Friday, March 13, 2009

"Alhambra means mystery. It means eternity. It represents the human spirit"



I had long intended to make a pilgrimage to Spain, and to visit the palace called
Alhambra, but it wasn’t until I learned that the ancient Celts had settled on this Iberian
peninsula that I finally traveled there. I discovered Moorish towers built by a 13th century
sultan; interior courtyards with pools of water, elegant pillars and intricate tracery… all
designed to duplicate the famous descriptions of Paradise in Islamic poetry.

For centuries, it served as an oasis for nomads and travelers, a meeting place for cultures
and traditions. A crossroads for religions, where Muslims, Jew and Christians coexisted
in harmony.

It is a place where darkness gives way to light, where every stone has heard a thousand
and one secrets, and where distance feels so near.

It’s a place of infinite beauty; a mystic’s dream

I remember the Alhambra rising out of the Sierra Nevada mountains, surrounded by a
fertile flatland. It was a perfect place to build a defensive fortress and the castle grew
organically on the top of its own mountain, down through the centuries.

Moorish poets described it as a pearl surrounded by emeralds. The Alhambra exists out of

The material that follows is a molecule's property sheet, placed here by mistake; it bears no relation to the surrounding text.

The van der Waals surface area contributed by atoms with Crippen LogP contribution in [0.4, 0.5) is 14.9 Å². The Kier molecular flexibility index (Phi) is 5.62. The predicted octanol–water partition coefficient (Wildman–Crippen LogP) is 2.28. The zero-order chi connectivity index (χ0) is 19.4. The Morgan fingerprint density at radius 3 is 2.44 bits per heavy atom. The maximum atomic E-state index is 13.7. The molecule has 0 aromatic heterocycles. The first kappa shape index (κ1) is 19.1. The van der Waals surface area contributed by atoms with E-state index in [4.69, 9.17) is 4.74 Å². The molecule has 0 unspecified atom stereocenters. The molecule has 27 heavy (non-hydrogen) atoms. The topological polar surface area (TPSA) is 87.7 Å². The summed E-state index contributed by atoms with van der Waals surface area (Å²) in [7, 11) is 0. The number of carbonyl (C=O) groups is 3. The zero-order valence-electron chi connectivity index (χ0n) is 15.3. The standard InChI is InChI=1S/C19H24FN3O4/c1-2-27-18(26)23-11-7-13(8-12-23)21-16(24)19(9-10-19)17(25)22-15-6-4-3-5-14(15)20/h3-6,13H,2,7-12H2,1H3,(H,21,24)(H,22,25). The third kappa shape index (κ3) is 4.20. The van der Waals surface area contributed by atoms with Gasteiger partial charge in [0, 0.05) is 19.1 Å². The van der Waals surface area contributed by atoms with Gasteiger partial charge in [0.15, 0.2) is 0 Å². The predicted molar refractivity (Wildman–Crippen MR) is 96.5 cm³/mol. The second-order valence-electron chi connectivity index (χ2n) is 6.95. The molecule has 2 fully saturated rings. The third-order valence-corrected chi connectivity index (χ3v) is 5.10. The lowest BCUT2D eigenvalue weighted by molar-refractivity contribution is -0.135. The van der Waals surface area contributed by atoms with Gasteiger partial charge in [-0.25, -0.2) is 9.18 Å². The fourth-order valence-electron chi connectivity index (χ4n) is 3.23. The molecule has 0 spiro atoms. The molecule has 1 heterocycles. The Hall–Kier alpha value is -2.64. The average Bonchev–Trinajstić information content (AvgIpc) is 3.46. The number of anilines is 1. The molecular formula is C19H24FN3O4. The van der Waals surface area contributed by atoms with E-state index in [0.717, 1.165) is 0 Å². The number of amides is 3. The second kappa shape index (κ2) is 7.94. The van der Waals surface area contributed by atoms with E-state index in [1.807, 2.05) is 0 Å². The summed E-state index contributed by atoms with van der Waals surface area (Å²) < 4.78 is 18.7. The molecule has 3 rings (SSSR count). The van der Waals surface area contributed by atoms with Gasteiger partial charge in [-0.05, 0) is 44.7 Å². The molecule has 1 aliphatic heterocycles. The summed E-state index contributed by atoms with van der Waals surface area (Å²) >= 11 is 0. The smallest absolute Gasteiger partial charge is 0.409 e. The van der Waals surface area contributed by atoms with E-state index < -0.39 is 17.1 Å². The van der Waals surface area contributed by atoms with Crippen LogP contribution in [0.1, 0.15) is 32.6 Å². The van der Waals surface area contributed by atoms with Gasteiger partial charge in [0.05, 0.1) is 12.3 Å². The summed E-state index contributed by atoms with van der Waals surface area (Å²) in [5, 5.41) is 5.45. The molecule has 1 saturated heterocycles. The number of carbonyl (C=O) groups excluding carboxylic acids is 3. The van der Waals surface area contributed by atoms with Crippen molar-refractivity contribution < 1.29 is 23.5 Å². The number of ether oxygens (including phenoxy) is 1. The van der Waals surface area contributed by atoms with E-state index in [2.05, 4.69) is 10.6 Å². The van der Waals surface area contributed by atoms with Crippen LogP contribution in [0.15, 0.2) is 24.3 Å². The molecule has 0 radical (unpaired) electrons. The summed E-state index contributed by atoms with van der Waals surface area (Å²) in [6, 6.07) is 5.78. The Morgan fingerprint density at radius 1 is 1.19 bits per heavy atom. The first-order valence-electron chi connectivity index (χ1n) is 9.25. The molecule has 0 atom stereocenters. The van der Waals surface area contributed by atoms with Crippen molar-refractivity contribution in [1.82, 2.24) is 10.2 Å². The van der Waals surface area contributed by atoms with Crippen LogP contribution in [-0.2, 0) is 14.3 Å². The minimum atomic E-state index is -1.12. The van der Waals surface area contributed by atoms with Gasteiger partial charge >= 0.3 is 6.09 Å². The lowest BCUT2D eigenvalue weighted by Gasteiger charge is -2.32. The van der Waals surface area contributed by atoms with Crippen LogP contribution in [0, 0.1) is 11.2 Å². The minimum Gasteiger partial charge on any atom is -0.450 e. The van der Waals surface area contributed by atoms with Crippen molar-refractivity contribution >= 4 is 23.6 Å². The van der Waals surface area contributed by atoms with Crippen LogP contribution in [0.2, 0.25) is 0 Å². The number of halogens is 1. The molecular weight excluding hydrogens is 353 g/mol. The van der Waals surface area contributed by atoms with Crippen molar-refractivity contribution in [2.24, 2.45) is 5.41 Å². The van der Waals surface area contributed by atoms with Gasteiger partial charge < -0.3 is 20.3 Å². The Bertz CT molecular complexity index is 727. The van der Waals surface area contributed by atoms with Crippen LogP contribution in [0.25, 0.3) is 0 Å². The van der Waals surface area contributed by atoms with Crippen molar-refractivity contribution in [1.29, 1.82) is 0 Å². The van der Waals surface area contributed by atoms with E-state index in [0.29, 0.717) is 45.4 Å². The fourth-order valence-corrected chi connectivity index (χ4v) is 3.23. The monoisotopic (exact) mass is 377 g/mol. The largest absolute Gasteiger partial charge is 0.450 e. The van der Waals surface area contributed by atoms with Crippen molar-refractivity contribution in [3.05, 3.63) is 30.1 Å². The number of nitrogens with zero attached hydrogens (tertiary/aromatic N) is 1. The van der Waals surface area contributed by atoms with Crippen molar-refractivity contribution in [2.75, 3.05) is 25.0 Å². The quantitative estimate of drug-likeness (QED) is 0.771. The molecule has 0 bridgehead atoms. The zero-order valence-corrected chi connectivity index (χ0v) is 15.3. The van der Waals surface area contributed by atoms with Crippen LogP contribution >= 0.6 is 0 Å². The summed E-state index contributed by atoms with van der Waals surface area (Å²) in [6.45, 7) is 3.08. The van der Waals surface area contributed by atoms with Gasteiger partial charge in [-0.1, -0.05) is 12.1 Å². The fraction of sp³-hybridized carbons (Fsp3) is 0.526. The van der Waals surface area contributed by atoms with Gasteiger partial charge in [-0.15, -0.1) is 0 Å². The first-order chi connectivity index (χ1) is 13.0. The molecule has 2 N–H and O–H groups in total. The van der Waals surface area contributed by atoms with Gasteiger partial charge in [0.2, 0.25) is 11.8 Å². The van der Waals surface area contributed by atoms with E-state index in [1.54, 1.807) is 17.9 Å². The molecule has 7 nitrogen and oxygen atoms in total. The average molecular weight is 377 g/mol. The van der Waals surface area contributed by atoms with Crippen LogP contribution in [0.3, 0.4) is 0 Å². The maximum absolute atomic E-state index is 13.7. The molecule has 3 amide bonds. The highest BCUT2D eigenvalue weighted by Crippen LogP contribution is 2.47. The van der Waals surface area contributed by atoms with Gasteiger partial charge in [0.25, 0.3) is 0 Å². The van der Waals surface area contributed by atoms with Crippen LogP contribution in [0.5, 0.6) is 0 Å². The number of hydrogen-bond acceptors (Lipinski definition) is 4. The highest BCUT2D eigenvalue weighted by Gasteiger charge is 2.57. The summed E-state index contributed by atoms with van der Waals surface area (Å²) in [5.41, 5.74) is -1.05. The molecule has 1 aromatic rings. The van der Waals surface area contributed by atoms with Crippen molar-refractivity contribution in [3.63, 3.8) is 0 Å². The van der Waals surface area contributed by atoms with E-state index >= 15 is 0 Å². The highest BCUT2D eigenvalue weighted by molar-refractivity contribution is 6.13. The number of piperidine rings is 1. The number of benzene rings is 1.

time. In my mind, it’s nestled right next to eternity, and the architectural details
everywhere are overwhelmingly Arabic. The Alhambra palace was at the apogee of
civilization when it was built.

Even the courtyard where we are performing our concert, constructed by King Carlos the
Fifth, pays tribute to the brilliance of the unknown Muslim architects who first erected
turrets and storehouses here, centuries earlier.

The name Alhambra means “the red” in Arabic. Some say that this derives from the
colour of the bricks on the outer walls. Some say it refers to the red colour of the torches
by which construction was carried out.

For me, Alhambra means mystery. It means eternity. It represents the human spirit.
I first came to Spain in search of the Celts. I was surprised to learn that Celtic tribes had
lived in Galicia, in northwestern Spain, before being pushed north towards Britain and
Ireland by invading Roman armies.

In fact, Galicians still play bagpipes, and there are aspects of their music which almost
sound Scottish or Irish. So it was this pan-Celtic connection that led me to the door of
Spain and a whole new path of discovery.

When I arrived at the Alhambra, I felt as though I’d always been there, and as though I’d
never ever leave. It’s a magical and mystical place filled with inspiration, and the music
that one hears here is eternal. The civilization that one feels here knows no borders. But
as the philosopher says, A good traveller has no fixed plans and is not intent on arriving.
For me, a journey is a never-ending road. A discovery that there is so much more to bind
us together than to tear us apart. These are the dreams that we hold in the palms of our

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